Existing applicants can proceed with their applications, though additional information might be needed. For those already within the 8(a) program, the narrative submission is not obligatory if previously completed. (ibid)

SBA is closely collaborating with the Justice Department to chart the course ahead in response to this court decision. Despite the temporary suspension of new applications, the agency is working on directives for agencies to continue awarding contracts to 8(a) firms. (ibid)

Remember, this situation is evolving. A hearing on August 31st could bring about changes, and SBA’s forthcoming guidance for contract awards to 8(a) firms remains eagerly anticipated. Furthermore, it’s important to note that the court’s ruling doesn’t affect 8(a) firms owned by Alaska Native Corporations or tribally-owned entities. They can continue business as usual. (ibid)

Stay tuned for updates as this story unfolds, and ensure you’re up to speed on the latest developments in the 8(a) program landscape. Should you have questions concerning the newly released guidance requirements, give us a call.

Prohibited telcom equipment may cost you

The General Services Administration’s (GSA) Office of the Inspector General (OIG) published a new report highlighting GSA’s failure to address prohibited telecom items on its Multiple Award Schedule (MAS) contracts. The report states that this puts customers at risk of unauthorized surveillance by foreign adversaries. In 2017 and 2018, Congress passed laws prohibiting the procurement of certain telecom and video surveillance services from specific entities, with FAS responsible for ensuring compliance. However, the OIG report reveals that FAS’s reliance on contractor self-certifications and the Prohibited Products Robomod process is inadequate in preventing the inclusion of prohibited items on MAS contract price lists. (MerriTalk July 11,2023)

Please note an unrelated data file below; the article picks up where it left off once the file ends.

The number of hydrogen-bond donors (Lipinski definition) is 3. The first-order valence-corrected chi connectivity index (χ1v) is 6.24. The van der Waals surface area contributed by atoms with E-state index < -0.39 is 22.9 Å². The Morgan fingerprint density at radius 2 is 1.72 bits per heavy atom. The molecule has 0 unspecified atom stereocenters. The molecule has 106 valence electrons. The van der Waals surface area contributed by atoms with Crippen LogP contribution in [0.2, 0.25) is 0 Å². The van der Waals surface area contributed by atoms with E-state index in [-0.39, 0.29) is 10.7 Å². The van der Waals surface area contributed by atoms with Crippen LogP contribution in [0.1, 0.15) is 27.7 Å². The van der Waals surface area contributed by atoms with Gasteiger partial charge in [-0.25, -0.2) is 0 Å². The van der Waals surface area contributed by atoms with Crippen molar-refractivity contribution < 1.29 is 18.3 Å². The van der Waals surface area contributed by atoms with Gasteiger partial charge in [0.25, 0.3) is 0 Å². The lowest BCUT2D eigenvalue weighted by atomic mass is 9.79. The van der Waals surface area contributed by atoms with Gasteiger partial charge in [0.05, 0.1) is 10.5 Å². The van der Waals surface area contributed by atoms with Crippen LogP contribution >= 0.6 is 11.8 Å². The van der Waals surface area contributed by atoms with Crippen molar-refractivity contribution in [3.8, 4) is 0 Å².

The report also identifies FAS’s shortcomings in taking sufficient action against contractors violating Federal Acquisition Regulation (FAR) restrictions, as well as the lack of a process to notify customer agencies about purchases of prohibited telecom items. Furthermore, FAS initially failed to comply with FAR requirements by not including subsidiaries and affiliates of named entities in their efforts to identify prohibited items on MAS contracts. To address these issues, the OIG has made five recommendations to FAS Commissioner Sonny Hashmi, including strengthening controls and implementing more stringent consequences for non-compliant contractors. (ibid)

This report from the GSA’s OIG follows the release of the Federal Communications Commission’s (FCC) “Covered List,” which prohibits the sale of telecom network equipment and services from certain China-based providers due to national security concerns. The FCC’s ban aims to safeguard the nation’s communications networks and enhance the security and resilience of the domestic supply chain. These efforts reflect the commitment of both agencies to protect national security and mitigate risks associated with unauthorized telecommunications equipment and services. (ibid)

Questions about prohibited telcom items? give us a call.